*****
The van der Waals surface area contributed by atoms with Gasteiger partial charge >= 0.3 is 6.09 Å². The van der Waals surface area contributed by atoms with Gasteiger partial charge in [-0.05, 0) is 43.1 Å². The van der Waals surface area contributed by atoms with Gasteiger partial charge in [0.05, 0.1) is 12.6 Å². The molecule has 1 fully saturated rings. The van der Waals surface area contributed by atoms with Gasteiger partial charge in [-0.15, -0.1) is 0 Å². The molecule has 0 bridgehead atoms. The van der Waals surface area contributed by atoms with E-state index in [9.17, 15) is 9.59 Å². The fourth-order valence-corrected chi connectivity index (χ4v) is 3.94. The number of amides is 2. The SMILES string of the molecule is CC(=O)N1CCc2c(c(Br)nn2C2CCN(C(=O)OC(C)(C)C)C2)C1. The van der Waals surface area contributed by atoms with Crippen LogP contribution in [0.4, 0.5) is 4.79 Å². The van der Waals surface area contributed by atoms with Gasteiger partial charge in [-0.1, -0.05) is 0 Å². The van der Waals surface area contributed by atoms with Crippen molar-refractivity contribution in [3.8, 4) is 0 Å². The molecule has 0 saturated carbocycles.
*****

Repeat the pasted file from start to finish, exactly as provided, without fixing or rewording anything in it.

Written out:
The van der Waals surface area contributed by atoms with Gasteiger partial charge >= 0.3 is 6.09 Å². The van der Waals surface area contributed by atoms with Gasteiger partial charge in [-0.05, 0) is 43.1 Å². The van der Waals surface area contributed by atoms with Gasteiger partial charge in [0.05, 0.1) is 12.6 Å². The molecule has 1 fully saturated rings. The van der Waals surface area contributed by atoms with Gasteiger partial charge in [-0.15, -0.1) is 0 Å². The molecule has 0 bridgehead atoms. The van der Waals surface area contributed by atoms with E-state index in [9.17, 15) is 9.59 Å². The fourth-order valence-corrected chi connectivity index (χ4v) is 3.94. The number of amides is 2. The SMILES string of the molecule is CC(=O)N1CCc2c(c(Br)nn2C2CCN(C(=O)OC(C)(C)C)C2)C1. The van der Waals surface area contributed by atoms with Crippen LogP contribution in [0.4, 0.5) is 4.79 Å². The van der Waals surface area contributed by atoms with Gasteiger partial charge in [-0.1, -0.05) is 0 Å². The van der Waals surface area contributed by atoms with Crippen molar-refractivity contribution in [3.8, 4) is 0 Å². The molecule has 0 saturated carbocycles.